Tags: standard layers
How can my home computer in Hawaii talk to my friend’s computer in Holland?
The short answer is standards. By using the same standards rules on both of those computers, you and your friend (and just about everyone) can talk across the Internet.
Okay, so who uses these standards?
Well, since they are set by different organizations, they cover different parts of the communication process. Let’s take a generic look at that process.
When you start sending data, your computer uses a set of rules or protocols. The first rules, we’ll call them Data Formatting, are up to the software you and your friend use in your computers. For example, you may save your file as a PDF (Portable Data Format), and, if your friend has software to read a PDF, it will appear on their screen just as you sent it. If your friend’s computer is missing the right software to read a PDF, they will see gibberish (if anything) instead.
Some of these standards get set by users accepting the software like Microsoft’s Word while other standards are set by The Internet Engineering Task Force (IETF). Each Working Group is made up of lots of different people who are interested in working on that group’s application standards.
Inside your computer, the formatted data reaches other software that comes with the computer. That software, based on the standards set by another IETF Working Group, makes sure the two computers talk with each other in a way that gets the data to its destination without errors and in the right order. We’ll call that the Session Handling part of the process. At this step, a communication header gets added to the data that holds the Session Handling information.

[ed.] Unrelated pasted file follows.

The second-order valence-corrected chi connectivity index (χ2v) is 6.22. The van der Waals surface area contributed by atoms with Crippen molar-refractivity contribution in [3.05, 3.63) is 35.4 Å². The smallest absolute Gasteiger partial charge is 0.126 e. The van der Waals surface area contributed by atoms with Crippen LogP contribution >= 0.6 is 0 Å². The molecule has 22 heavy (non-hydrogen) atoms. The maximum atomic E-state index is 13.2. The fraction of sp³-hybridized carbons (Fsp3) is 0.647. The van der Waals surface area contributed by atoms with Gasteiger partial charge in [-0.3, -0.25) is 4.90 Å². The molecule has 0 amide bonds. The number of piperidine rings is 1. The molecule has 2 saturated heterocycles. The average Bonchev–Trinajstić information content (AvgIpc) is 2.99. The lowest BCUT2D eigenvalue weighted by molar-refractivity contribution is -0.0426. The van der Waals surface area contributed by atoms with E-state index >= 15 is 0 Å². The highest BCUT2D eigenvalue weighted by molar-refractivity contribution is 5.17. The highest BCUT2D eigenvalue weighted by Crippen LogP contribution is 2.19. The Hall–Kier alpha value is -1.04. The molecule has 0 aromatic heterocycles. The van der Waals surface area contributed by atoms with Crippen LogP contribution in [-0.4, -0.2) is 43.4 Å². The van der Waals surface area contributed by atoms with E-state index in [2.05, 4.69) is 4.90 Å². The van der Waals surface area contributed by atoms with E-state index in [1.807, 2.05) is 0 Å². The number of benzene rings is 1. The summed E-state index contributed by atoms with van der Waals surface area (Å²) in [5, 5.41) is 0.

|Routing Header||Session Header||Data|
Since you and your friend are probably on different networks, there needs to be some rules for getting the data from one network, through another network, to the destination network. That involves addressing, checking for errors, setting how important the data is to be treated, logical addressing, and routing. Those rules come from a separate IETF Working Group. That group adds another header that carries the information about the Routing part of the process.
|Ethernet Header||Routing Header||Session Header||Data|
Before your computer send the data out the local network cabling on the first leg of the journey toward your friend’s computer, it passes the data to the network software in your computer. That software decides which path to take and rules to use. These standards come from industry groups who work on the Local Signaling part of the process. The most commonly used choices come from the Institute of Electrical and Electronics Engineers (IEEE) who set the standards for Ethernet and wireless communications. Yes, they also add a header to carry their information.